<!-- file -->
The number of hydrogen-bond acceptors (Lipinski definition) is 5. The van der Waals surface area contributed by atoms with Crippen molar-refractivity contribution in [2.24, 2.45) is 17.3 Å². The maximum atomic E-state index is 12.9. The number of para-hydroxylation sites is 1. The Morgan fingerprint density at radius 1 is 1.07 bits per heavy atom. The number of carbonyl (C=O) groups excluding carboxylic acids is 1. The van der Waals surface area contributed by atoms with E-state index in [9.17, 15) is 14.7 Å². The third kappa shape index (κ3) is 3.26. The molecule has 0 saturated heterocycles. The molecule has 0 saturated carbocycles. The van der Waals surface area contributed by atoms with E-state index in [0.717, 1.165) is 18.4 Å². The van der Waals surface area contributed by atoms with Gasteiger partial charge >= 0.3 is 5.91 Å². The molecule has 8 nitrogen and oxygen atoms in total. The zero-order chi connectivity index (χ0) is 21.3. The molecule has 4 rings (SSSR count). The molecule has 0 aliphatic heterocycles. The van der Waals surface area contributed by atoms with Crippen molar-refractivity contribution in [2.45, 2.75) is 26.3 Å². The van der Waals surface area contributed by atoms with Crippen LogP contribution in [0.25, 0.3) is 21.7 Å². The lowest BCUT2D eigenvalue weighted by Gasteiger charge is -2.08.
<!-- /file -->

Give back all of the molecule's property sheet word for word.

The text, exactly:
The number of hydrogen-bond acceptors (Lipinski definition) is 5. The van der Waals surface area contributed by atoms with Crippen molar-refractivity contribution in [2.24, 2.45) is 17.3 Å². The maximum atomic E-state index is 12.9. The number of para-hydroxylation sites is 1. The Morgan fingerprint density at radius 1 is 1.07 bits per heavy atom. The number of carbonyl (C=O) groups excluding carboxylic acids is 1. The van der Waals surface area contributed by atoms with E-state index in [9.17, 15) is 14.7 Å². The third kappa shape index (κ3) is 3.26. The molecule has 0 saturated heterocycles. The molecule has 0 saturated carbocycles. The van der Waals surface area contributed by atoms with E-state index in [0.717, 1.165) is 18.4 Å². The van der Waals surface area contributed by atoms with Gasteiger partial charge >= 0.3 is 5.91 Å². The molecule has 8 nitrogen and oxygen atoms in total. The zero-order chi connectivity index (χ0) is 21.3. The molecule has 4 rings (SSSR count). The molecule has 0 aliphatic heterocycles. The van der Waals surface area contributed by atoms with Crippen molar-refractivity contribution in [2.45, 2.75) is 26.3 Å². The van der Waals surface area contributed by atoms with Crippen LogP contribution in [0.25, 0.3) is 21.7 Å². The lowest BCUT2D eigenvalue weighted by Gasteiger charge is -2.08.